The two Canadian Forces recruits were allegedly subjected to physical fitness training that went far beyond what is considered necessary.
Two Canadian Forces recruits are in hospital amid allegations they were subjected to physical fitness training that went far beyond what is considered necessary.
Retired and serving military personnel told this newspaper that the recruits were hospitalized during their first week of basic military training at Canadian Forces Base Gagetown, NB. They allege the physical fitness training verged on sadistic.
The two are being treated for dehydration and rhabdomyolysis, according to military sources.
Rhabdomyolysis is considered a serious medical condition and is due to a direct or indirect muscle injury. One of the causes of rhabdomyolysis is overexertion.
Canadian Army spokesperson Maj. Sandra Lévesque confirmed that the two recruits are in hospital. Neither the names nor the medical condition of the soldiers is being released.
“The Infantry School has launched a unit-level investigation,” Lévesque confirmed.
The investigation will allow the army to better understand the events that led to the soldiers being hospitalized.
“At this point, we are limited into the level of information we can share due to the investigation,” Lévesque added.
The U.S. military has raised concerns about rhabdomyolysis. In 2021, the U.S. military had 513 cases of exertional rhabdomyolysis. The highest numbers were among males, less than 20 years old.
In a 2010 study, the U.S. military noted rhabdomyolysis is the breakdown of muscle cells that release proteins and electrolytes into the bloodstream. If not treated, it can be fatal and result in kidney failure, heart attack or stroke, the study noted.
In 2018, another U.S. study noted that cases of exertional rhabdomyolysis were on the rise among American military personnel and high school and college athletes. An individual’s fitness level, a sudden increase in exercise intensity, or specific types of exercises can put a person at risk, added the study published in Military Medicine journal.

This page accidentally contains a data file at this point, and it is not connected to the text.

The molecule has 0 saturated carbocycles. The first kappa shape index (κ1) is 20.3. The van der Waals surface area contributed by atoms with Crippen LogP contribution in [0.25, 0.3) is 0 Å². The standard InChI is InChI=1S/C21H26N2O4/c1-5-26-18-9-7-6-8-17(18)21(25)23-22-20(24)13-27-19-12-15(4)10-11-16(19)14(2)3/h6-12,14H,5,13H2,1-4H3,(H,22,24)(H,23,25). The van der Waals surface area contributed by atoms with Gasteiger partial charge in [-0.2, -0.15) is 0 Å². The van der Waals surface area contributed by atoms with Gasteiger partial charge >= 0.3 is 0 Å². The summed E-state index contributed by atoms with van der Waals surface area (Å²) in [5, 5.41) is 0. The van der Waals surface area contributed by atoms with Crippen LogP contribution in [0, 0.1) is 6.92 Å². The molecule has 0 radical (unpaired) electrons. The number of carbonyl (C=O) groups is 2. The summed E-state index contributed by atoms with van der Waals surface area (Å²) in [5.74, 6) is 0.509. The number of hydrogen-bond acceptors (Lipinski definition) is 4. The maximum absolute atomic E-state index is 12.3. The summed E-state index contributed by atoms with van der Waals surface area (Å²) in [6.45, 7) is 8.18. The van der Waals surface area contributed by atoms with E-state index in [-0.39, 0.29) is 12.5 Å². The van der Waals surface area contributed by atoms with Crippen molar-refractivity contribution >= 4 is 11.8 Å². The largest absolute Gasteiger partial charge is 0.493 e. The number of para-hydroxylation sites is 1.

In 2000, rhabdomyolysis and severe swelling of leg muscles ended the Canadian Forces career of a first-year Royal Military College cadet who was hospitalized with renal failure.
The cadet’s family alleged that instructors at the Canadian Forces Leadership and Recruit School abused their authority and pushed the soldier and other recruits beyond their limits.
But a Canadian Forces board of inquiry blamed the soldier for his injuries, claiming he had pushed himself too much.
A later investigation by the office of the Canadian Forces Ombudsman determined the board of inquiry did not obtain expert medical evidence, and it misunderstood the medical information it did receive.
The ombudsman’s office also recommended the Canadian Forces develop a formal system to track and report on the evaluations of the training regimen that are being conducted.
The officer cadet was kicked out of the Canadian military as he had life-long medical complications as a result of the incident.
The Canadian Forces is currently dealing with a recruiting crisis as fewer young Canadians are interested in joining the ranks. Military leaders have also acknowledged the ongoing sexual misconduct crisis has hurt recruiting.
One recommendation presented to the senior leadership is to move recruits through the system faster. The BMQ, or basic military training program, for future non-commissioned members should be cut from 10 weeks to eight weeks, it has been recommended.
In addition, the Canadian military is facing its highest attrition rate in 15 years and will need more than a decade to get numbers of soldiers back up to needed levels, according to a briefing prepared for defence chief Gen. Wayne Eyre and other senior leaders.
The briefing was leaked to this newspaper in October.
The lack of housing for military families and failure to increase cost of living benefits has also contributed to serving military personnel leaving the forces.
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